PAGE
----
From ESA Hubble: “Appearances can be deceptive”


Globular clusters are roughly spherical collections of extremely old stars, and around 150 of them are scattered around our galaxy. Hubble is one of the best telescopes for studying these, as its extremely high resolution lets astronomers see individual stars, even in the crowded core. The clusters all look very similar, and in Hubble’s images it can be quite hard to tell them apart – and they all look much like NGC 411, pictured here.

ngc 411

And yet appearances can be deceptive: NGC 411 is in fact not a globular cluster, and its stars are not old. It isn’t even in the Milky Way.

NGC 411 is classified as an open cluster. Less tightly bound than a globular cluster, the stars in open clusters tend to drift apart over time as they age, whereas globulars have survived for well over 10 billion years of galactic history. NGC 411 is a relative youngster — not much more than a tenth of this age. Far from being a relic of the early years of the Universe, the stars in NGC 411 are in fact a fraction of the age of the Sun.

The image is a composite produced from ultraviolet, visible and infrared observations made by Hubble’s Wide Field Camera 3. This filter set lets the telescope “see” colours slightly further beyond red and the violet ends of the spectrum.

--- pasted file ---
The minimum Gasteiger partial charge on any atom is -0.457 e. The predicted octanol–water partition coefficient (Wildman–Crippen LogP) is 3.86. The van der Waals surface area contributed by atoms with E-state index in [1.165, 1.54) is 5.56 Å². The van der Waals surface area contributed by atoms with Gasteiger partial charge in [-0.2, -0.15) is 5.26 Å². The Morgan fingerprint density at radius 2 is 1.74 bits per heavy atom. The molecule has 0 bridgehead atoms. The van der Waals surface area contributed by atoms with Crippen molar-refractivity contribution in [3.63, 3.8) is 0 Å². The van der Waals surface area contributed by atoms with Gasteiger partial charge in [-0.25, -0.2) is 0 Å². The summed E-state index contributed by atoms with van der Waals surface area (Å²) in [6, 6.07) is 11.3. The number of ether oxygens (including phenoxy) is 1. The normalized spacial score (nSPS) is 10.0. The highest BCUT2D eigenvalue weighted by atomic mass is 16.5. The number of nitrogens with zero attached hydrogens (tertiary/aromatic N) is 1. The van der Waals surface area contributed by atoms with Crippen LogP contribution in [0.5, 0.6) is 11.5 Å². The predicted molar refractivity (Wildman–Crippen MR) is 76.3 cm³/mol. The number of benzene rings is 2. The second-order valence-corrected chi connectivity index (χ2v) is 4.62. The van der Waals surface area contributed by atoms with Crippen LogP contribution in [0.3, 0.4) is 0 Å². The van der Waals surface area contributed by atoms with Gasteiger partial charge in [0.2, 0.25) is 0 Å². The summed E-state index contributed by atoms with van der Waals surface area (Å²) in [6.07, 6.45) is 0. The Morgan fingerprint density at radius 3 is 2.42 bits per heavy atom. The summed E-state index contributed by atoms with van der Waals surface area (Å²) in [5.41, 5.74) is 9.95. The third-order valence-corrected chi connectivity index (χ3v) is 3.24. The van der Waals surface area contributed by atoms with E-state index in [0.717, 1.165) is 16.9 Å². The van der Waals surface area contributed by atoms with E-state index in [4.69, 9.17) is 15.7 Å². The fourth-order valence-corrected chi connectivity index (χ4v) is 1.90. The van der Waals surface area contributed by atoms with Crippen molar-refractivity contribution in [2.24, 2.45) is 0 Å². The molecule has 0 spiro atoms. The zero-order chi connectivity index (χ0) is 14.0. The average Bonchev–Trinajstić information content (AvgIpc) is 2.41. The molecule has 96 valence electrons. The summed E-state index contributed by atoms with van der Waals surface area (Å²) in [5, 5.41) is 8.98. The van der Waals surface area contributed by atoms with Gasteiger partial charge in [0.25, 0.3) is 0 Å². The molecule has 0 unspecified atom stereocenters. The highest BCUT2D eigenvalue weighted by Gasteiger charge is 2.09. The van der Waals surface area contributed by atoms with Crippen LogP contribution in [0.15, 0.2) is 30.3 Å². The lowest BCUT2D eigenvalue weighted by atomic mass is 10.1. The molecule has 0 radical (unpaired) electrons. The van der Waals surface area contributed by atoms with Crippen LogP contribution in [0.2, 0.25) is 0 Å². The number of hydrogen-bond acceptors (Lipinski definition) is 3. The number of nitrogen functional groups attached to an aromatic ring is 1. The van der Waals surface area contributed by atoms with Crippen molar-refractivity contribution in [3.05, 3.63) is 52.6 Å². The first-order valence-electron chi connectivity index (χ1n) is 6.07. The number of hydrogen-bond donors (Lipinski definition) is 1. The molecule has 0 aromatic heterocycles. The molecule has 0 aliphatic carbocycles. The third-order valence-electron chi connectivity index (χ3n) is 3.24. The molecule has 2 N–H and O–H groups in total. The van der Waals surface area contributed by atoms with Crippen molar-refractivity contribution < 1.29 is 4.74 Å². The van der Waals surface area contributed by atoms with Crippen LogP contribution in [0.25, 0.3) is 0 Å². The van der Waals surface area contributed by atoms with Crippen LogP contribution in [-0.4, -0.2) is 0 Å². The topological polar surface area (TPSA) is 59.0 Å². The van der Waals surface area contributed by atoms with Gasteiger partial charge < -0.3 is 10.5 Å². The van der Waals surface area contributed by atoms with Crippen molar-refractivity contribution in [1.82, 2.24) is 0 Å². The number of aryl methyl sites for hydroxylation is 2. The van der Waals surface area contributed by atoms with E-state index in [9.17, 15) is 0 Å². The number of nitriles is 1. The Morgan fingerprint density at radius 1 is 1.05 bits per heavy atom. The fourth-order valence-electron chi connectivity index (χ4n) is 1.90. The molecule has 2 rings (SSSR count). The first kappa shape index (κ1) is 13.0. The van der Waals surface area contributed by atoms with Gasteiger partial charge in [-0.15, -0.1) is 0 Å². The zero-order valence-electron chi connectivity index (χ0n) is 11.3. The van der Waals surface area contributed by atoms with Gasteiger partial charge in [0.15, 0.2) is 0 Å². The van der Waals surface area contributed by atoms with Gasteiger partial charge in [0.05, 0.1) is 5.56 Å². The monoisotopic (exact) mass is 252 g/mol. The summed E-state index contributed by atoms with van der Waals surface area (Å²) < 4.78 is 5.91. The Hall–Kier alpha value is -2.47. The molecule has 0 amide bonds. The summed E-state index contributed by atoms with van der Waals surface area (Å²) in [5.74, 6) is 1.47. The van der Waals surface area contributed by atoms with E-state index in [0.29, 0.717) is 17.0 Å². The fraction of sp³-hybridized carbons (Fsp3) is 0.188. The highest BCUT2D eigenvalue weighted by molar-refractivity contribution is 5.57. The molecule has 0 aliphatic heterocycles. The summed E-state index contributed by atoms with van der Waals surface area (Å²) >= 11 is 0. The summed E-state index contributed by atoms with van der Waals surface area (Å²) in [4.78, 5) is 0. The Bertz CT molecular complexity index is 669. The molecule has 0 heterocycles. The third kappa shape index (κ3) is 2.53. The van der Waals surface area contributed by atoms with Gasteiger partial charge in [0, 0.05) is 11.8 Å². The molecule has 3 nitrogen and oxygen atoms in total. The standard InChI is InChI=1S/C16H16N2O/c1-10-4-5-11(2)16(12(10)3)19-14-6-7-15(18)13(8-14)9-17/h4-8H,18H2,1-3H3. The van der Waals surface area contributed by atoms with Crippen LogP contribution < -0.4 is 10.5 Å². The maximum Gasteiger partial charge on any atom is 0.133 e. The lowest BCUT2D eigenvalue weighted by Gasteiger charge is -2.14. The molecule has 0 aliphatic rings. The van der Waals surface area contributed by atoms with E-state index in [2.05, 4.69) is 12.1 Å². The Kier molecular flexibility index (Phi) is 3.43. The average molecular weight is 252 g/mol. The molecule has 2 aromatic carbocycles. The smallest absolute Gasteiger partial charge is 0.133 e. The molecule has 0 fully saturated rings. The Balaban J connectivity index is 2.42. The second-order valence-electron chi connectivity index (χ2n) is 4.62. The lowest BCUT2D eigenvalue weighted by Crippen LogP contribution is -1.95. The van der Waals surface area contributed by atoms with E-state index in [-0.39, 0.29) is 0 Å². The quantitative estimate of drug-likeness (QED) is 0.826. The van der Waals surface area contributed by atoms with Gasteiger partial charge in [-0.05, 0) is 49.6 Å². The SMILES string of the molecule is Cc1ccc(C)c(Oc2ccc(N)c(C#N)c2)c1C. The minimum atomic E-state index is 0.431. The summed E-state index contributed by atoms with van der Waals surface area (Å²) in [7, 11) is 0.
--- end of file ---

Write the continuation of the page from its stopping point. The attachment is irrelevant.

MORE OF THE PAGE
Service Mission 4 Day One saw the installation of a new Wide Field (WF) Camera along with a new Science Instrument Command and Data Handling unit (SICDH). Wide Field Camera 3 was constructed at Goddard Space Flight Center and Ball Aerospace in the USA, with some components built by contractors in the UK. WF 3 is a bridge to the advanced infrared observations that will be carried out by Hubble’s successor, the James Web Space Telescope.

See the full article here.

The Hubble Space Telescope is a project of international co-operation between NASA and the European Space Agency.

The main scientific office for Hubble is located at the Space Telescope Science Institute in Baltimore, USA, though the telescope is used by scientists around the world. The education and public outreach office for ESA’s share of the Hubble Space Telescope (known as ESA/Hubble), which runs the website, is located at the headquarters of the European Southern Observatory in Garching, Germany.

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